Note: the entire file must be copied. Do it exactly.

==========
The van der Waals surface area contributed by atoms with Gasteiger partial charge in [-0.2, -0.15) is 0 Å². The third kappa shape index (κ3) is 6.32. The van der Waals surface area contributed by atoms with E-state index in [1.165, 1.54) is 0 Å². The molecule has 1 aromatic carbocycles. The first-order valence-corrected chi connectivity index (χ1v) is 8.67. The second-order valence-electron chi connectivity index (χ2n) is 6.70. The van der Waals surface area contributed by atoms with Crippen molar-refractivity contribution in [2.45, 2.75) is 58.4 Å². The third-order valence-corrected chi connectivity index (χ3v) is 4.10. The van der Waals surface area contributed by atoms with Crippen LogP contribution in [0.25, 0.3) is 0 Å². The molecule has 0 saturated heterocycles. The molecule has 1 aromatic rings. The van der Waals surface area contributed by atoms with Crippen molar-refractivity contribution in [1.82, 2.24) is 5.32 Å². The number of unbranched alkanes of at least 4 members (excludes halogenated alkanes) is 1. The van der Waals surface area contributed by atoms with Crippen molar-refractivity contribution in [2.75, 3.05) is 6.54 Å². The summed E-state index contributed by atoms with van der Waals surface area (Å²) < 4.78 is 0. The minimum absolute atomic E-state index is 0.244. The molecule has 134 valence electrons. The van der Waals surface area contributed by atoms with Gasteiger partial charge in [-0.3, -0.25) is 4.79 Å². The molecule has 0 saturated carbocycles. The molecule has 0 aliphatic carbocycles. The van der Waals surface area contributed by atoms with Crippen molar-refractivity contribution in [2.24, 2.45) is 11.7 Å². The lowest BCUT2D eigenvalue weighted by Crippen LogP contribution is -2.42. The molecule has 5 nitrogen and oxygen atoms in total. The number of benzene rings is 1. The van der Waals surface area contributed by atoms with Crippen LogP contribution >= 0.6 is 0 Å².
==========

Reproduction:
The van der Waals surface area contributed by atoms with Gasteiger partial charge in [-0.2, -0.15) is 0 Å². The third kappa shape index (κ3) is 6.32. The van der Waals surface area contributed by atoms with E-state index in [1.165, 1.54) is 0 Å². The molecule has 1 aromatic carbocycles. The first-order valence-corrected chi connectivity index (χ1v) is 8.67. The second-order valence-electron chi connectivity index (χ2n) is 6.70. The van der Waals surface area contributed by atoms with Crippen molar-refractivity contribution in [2.45, 2.75) is 58.4 Å². The third-order valence-corrected chi connectivity index (χ3v) is 4.10. The van der Waals surface area contributed by atoms with Crippen LogP contribution in [0.25, 0.3) is 0 Å². The molecule has 0 saturated heterocycles. The molecule has 1 aromatic rings. The van der Waals surface area contributed by atoms with Crippen molar-refractivity contribution in [1.82, 2.24) is 5.32 Å². The number of unbranched alkanes of at least 4 members (excludes halogenated alkanes) is 1. The van der Waals surface area contributed by atoms with Crippen molar-refractivity contribution in [2.75, 3.05) is 6.54 Å². The summed E-state index contributed by atoms with van der Waals surface area (Å²) < 4.78 is 0. The minimum absolute atomic E-state index is 0.244. The molecule has 134 valence electrons. The van der Waals surface area contributed by atoms with Gasteiger partial charge in [-0.3, -0.25) is 4.79 Å². The molecule has 0 saturated carbocycles. The molecule has 0 aliphatic carbocycles. The van der Waals surface area contributed by atoms with Crippen molar-refractivity contribution in [2.24, 2.45) is 11.7 Å². The lowest BCUT2D eigenvalue weighted by Crippen LogP contribution is -2.42. The molecule has 5 nitrogen and oxygen atoms in total. The number of benzene rings is 1. The van der Waals surface area contributed by atoms with Crippen LogP contribution >= 0.6 is 0 Å².